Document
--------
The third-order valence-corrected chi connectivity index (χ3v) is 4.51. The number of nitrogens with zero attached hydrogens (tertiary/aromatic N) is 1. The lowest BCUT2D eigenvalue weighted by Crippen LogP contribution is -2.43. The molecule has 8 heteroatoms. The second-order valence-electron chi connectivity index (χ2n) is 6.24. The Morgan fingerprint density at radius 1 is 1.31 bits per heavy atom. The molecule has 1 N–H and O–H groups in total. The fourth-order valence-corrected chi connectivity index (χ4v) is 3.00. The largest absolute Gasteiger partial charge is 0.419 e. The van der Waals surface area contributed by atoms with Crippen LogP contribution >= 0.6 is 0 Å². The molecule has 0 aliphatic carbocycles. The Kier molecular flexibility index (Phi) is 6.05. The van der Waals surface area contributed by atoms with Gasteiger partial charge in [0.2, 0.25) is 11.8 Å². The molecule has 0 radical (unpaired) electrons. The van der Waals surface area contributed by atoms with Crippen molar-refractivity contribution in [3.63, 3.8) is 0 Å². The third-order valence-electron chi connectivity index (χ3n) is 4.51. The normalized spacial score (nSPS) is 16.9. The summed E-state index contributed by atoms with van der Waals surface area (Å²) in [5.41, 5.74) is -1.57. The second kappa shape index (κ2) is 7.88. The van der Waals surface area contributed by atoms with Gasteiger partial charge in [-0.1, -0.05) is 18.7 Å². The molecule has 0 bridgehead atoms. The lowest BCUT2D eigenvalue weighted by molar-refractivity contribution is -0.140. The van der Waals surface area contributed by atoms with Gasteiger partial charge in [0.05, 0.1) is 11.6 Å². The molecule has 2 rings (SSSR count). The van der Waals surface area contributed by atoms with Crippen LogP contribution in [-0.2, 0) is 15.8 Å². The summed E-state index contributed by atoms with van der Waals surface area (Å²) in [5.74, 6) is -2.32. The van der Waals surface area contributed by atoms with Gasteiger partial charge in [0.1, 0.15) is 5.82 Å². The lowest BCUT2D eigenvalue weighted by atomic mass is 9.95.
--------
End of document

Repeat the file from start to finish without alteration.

The third-order valence-corrected chi connectivity index (χ3v) is 4.51. The number of nitrogens with zero attached hydrogens (tertiary/aromatic N) is 1. The lowest BCUT2D eigenvalue weighted by Crippen LogP contribution is -2.43. The molecule has 8 heteroatoms. The second-order valence-electron chi connectivity index (χ2n) is 6.24. The Morgan fingerprint density at radius 1 is 1.31 bits per heavy atom. The molecule has 1 N–H and O–H groups in total. The fourth-order valence-corrected chi connectivity index (χ4v) is 3.00. The largest absolute Gasteiger partial charge is 0.419 e. The van der Waals surface area contributed by atoms with Crippen LogP contribution >= 0.6 is 0 Å². The molecule has 0 aliphatic carbocycles. The Kier molecular flexibility index (Phi) is 6.05. The van der Waals surface area contributed by atoms with Gasteiger partial charge in [0.2, 0.25) is 11.8 Å². The molecule has 0 radical (unpaired) electrons. The van der Waals surface area contributed by atoms with Crippen molar-refractivity contribution in [3.63, 3.8) is 0 Å². The third-order valence-electron chi connectivity index (χ3n) is 4.51. The normalized spacial score (nSPS) is 16.9. The summed E-state index contributed by atoms with van der Waals surface area (Å²) in [5.41, 5.74) is -1.57. The second kappa shape index (κ2) is 7.88. The van der Waals surface area contributed by atoms with Gasteiger partial charge in [-0.1, -0.05) is 18.7 Å². The molecule has 0 bridgehead atoms. The lowest BCUT2D eigenvalue weighted by molar-refractivity contribution is -0.140. The van der Waals surface area contributed by atoms with Gasteiger partial charge in [0.05, 0.1) is 11.6 Å². The molecule has 2 rings (SSSR count). The van der Waals surface area contributed by atoms with Crippen LogP contribution in [-0.2, 0) is 15.8 Å². The summed E-state index contributed by atoms with van der Waals surface area (Å²) in [5.74, 6) is -2.32. The van der Waals surface area contributed by atoms with Gasteiger partial charge in [0.1, 0.15) is 5.82 Å². The lowest BCUT2D eigenvalue weighted by atomic mass is 9.95.